Once again, I am not a cook. I am not trying to be a cook, don’t want to be a cook and frankly, don’t like to cook. However, we eat much better if I do cook, so I try to make it healthy and appealing whenever I can.
This all started because of those dreaded bananas that spoil too fast.
I’ve tried buying fewer, making banana pudding and other dumb sugary delights. They go in smoothies, pancakes and you name it. If I buy one banana at a time, I’ll spend more money in gasoline going back to the grocery store than I spend if a banana goes bad, unused. So the dreaded but healthy bananas can put you between a rock and a hard place. I also had a half large carton of plain Greek yogurt leftover. That’s when I stumbled on Melinda Johnson’s blog with recipes for a bunch of healthy smoothies. Bingo!!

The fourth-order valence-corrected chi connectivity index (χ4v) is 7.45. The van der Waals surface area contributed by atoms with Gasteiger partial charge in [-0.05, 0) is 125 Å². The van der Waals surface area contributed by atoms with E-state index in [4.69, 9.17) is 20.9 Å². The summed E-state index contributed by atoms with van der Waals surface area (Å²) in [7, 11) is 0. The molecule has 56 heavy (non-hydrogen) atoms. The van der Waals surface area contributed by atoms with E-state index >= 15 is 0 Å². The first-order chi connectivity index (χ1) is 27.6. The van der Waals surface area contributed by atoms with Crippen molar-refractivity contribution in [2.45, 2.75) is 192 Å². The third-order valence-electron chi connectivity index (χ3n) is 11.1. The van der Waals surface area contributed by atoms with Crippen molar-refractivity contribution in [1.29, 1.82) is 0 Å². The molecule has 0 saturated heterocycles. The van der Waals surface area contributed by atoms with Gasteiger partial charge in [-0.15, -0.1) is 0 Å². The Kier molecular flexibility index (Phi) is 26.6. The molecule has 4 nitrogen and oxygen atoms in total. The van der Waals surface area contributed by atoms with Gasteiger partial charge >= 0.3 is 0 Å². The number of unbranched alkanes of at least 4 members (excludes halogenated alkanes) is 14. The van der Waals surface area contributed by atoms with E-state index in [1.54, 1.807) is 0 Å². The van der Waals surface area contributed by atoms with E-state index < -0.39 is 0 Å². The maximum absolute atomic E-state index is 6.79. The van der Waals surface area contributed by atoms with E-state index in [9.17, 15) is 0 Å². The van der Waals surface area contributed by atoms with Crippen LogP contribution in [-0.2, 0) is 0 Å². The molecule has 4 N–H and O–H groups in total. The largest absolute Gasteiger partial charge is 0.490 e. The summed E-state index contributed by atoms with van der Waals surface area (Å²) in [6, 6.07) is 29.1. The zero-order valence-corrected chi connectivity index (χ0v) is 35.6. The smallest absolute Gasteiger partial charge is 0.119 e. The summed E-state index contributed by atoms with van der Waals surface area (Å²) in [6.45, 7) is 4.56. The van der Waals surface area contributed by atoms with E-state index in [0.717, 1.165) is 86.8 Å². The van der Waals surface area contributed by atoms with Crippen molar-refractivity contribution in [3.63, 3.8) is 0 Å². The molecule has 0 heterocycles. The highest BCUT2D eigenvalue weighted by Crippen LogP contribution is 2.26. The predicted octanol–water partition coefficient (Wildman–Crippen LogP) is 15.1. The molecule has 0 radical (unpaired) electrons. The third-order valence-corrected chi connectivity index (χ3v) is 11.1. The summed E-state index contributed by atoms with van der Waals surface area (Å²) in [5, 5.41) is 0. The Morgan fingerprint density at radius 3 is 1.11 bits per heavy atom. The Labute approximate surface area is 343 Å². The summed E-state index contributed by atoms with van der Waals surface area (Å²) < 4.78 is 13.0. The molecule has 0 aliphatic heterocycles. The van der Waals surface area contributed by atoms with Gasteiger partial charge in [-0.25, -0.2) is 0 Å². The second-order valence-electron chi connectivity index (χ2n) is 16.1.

Johnson’s Banana-Cinnamon Oatmeal smoothie may not capture your attention unless like me, you have a cup of oats left in the cabinet and those dreaded bananas, as well as the yogurt. The oats are not regular oatmeal. I had purchased the steel cut oats because they make more health sense. But more often than not, I don’t feel like pampering them to the edible stage. It takes too long. So I decided to see if they would crush enough for a smoothie. They did, but I had to let the blender go for a few extra minutes. There was also a carton of chocolate almond milk in the “frig”. I decided to use that instead of low-fat milk. Two teaspoons of any sugar was more than I wanted to use, so I used one teaspoon of brown sugar and a teaspoon of honey. Not bad!!
Melinda Johnson, MS, RDN, is the Director of the Didactic Program in Dietetics and a Clinical Assistant Professor for the Nutrition Program at Arizona State University. Follow her on Twitter @MelindaRD.
The point of Johnson’s article was the fact that smoothies can be fattening, especially when purchased already mixed, so her recipes are an alternative to adding too many calories. Check out her smoothie ingredients that may surprise you
by Dianne Thompson® comments welcome at firstname.lastname@example.org